In her new cookbook, Carla Hall’s Soul Food: Everyday and Celebration, the award-winning TV chef answers the question: What sets soul food apart from Southern food? Her response: black cooks.
A lot of the dishes are the same: macaroni and cheese, collard greens, fried chicken. But, “there’s an extra ‘oomph’ in soul food,” she writes in the book’s introduction. “It’s like the difference between a hymn and a spiritual: Both are beautiful and express the same message, but a spiritual’s got a groove. It delivers the kind of warmth and joy that makes you want to get up and dance.”
In the thriving food mecca of Asheville, good Southern food is seemingly around every corner. Yet, Asheville has a complicated history with African-American cuisine. On one hand, its booming restaurant scene offers a plethora of diverse options for a city of its size. On the other hand, the city has often struggled to nurture a meaningful connection to its vibrant African-American culinary heritage, as urban redevelopment projects have reshaped and relocated black communities for decades.
But, through determined activism and entrepreneurship, a few like-minded chefs are helping to keep that heritage alive.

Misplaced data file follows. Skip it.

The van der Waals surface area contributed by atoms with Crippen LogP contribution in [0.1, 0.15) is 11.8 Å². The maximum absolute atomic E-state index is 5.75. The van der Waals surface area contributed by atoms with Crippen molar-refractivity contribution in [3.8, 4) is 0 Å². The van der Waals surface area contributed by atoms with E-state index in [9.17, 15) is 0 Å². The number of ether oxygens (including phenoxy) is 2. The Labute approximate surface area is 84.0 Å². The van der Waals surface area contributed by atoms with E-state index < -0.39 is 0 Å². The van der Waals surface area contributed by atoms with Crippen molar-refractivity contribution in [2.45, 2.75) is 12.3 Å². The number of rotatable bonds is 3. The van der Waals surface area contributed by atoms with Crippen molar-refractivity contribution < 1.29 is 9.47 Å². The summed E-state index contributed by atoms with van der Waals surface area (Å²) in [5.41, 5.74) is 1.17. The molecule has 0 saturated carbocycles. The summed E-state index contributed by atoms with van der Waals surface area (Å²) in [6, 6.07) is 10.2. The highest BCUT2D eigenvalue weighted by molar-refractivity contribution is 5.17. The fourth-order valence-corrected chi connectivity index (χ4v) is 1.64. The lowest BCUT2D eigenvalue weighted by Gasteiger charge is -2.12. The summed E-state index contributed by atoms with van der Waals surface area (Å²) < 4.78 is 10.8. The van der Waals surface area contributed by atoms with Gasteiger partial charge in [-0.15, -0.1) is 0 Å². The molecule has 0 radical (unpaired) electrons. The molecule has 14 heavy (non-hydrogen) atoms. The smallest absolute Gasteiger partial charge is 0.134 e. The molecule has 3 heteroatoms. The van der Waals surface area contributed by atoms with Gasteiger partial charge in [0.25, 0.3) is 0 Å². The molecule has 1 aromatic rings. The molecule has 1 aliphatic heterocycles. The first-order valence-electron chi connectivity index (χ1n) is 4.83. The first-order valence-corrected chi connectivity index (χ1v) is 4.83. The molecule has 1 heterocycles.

Back to his roots
Asheville chef Gene Ettison was born and raised on soul food. Growing up in Asheville’s Southside neighborhood, traditional African-American food was so much a part of his everyday life, that it was commonplace. “I didn’t appreciate or understand the artistry of it or the technique behind it, so I distanced myself from it at first,” he says.
Ettison is the energetic founder of The Ettison Group, an enterprise that now includes three food trucks and a forthcoming brewery. One of these food trucks, J. Lee’s Chicken Shack, is steeped in traditional soul food. Another one, B.A.B.S (Build a Better Salad), takes a health-conscious approach by offering vegetarian and vegan soul food options.
After a chance encounter several years ago with The French Laundry Cookbook, Ettison initially aspired to be the next Thomas Keller, the book’s author and owner of several successful high-end restaurants, including The French Laundry and Per Se. “I wanted to charge $400 for a tasting menu,” he says with a laugh. “My mind was exploding with new ideas. I wanted to show my people that there was more to dining, honestly.”
It wasn’t until after finishing culinary school at A-B Tech that Ettison came back to the food he was brought up on. “I didn’t know that when my mother was in the kitchen mixing flour and grease together that she was actually making a roux,” he says.
More than that, he came to realize that food is about more than flavor. “Food should be felt,” he says. “It should come from the heart. Instead of trying to run from it, if you simply embrace what it is that you were grown from and understand the reasons behind it and the history behind it, then it just comes out as so much more.”
These days, he’s made it his mission to honor the tradition of soul food. “What Big Mama was doing in the kitchen is the same thing that the No. 1 chefs are doing,” he says. “It’s the exact same techniques.”